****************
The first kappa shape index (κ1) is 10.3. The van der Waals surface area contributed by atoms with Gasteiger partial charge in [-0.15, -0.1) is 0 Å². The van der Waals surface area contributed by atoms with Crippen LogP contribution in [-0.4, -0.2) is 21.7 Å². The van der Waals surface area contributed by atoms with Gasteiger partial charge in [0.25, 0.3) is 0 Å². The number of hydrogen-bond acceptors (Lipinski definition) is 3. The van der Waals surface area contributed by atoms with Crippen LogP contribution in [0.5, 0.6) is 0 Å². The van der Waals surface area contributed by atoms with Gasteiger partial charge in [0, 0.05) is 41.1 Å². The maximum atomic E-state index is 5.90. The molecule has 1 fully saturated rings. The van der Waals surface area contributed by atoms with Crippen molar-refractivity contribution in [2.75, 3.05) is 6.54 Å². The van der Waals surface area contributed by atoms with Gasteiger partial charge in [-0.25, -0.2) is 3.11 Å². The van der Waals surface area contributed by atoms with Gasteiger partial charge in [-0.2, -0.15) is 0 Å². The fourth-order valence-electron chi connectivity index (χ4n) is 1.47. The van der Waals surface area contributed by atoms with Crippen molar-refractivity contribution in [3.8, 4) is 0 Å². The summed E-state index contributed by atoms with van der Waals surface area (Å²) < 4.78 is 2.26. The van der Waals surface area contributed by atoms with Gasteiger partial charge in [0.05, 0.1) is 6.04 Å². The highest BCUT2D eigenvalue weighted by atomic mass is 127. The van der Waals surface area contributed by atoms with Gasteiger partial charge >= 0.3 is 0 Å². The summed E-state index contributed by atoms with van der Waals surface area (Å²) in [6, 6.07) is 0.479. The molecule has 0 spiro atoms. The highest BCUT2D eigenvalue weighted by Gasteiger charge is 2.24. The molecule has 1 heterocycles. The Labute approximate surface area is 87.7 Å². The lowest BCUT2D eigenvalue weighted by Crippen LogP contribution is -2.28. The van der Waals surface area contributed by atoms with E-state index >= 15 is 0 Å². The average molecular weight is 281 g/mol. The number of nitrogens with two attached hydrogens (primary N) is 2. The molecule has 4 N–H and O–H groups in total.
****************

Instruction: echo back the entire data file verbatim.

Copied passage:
The first kappa shape index (κ1) is 10.3. The van der Waals surface area contributed by atoms with Gasteiger partial charge in [-0.15, -0.1) is 0 Å². The van der Waals surface area contributed by atoms with Crippen LogP contribution in [-0.4, -0.2) is 21.7 Å². The van der Waals surface area contributed by atoms with Gasteiger partial charge in [0.25, 0.3) is 0 Å². The number of hydrogen-bond acceptors (Lipinski definition) is 3. The van der Waals surface area contributed by atoms with Crippen LogP contribution in [0.5, 0.6) is 0 Å². The van der Waals surface area contributed by atoms with Gasteiger partial charge in [0, 0.05) is 41.1 Å². The maximum atomic E-state index is 5.90. The molecule has 1 fully saturated rings. The van der Waals surface area contributed by atoms with Crippen molar-refractivity contribution in [2.75, 3.05) is 6.54 Å². The van der Waals surface area contributed by atoms with Gasteiger partial charge in [-0.25, -0.2) is 3.11 Å². The van der Waals surface area contributed by atoms with Gasteiger partial charge in [-0.2, -0.15) is 0 Å². The fourth-order valence-electron chi connectivity index (χ4n) is 1.47. The van der Waals surface area contributed by atoms with Crippen molar-refractivity contribution in [3.8, 4) is 0 Å². The summed E-state index contributed by atoms with van der Waals surface area (Å²) < 4.78 is 2.26. The van der Waals surface area contributed by atoms with Gasteiger partial charge in [0.05, 0.1) is 6.04 Å². The highest BCUT2D eigenvalue weighted by atomic mass is 127. The van der Waals surface area contributed by atoms with Gasteiger partial charge >= 0.3 is 0 Å². The summed E-state index contributed by atoms with van der Waals surface area (Å²) in [6, 6.07) is 0.479. The molecule has 0 spiro atoms. The highest BCUT2D eigenvalue weighted by Gasteiger charge is 2.24. The molecule has 1 heterocycles. The Labute approximate surface area is 87.7 Å². The lowest BCUT2D eigenvalue weighted by Crippen LogP contribution is -2.28. The van der Waals surface area contributed by atoms with E-state index >= 15 is 0 Å². The average molecular weight is 281 g/mol. The number of nitrogens with two attached hydrogens (primary N) is 2. The molecule has 4 N–H and O–H groups in total.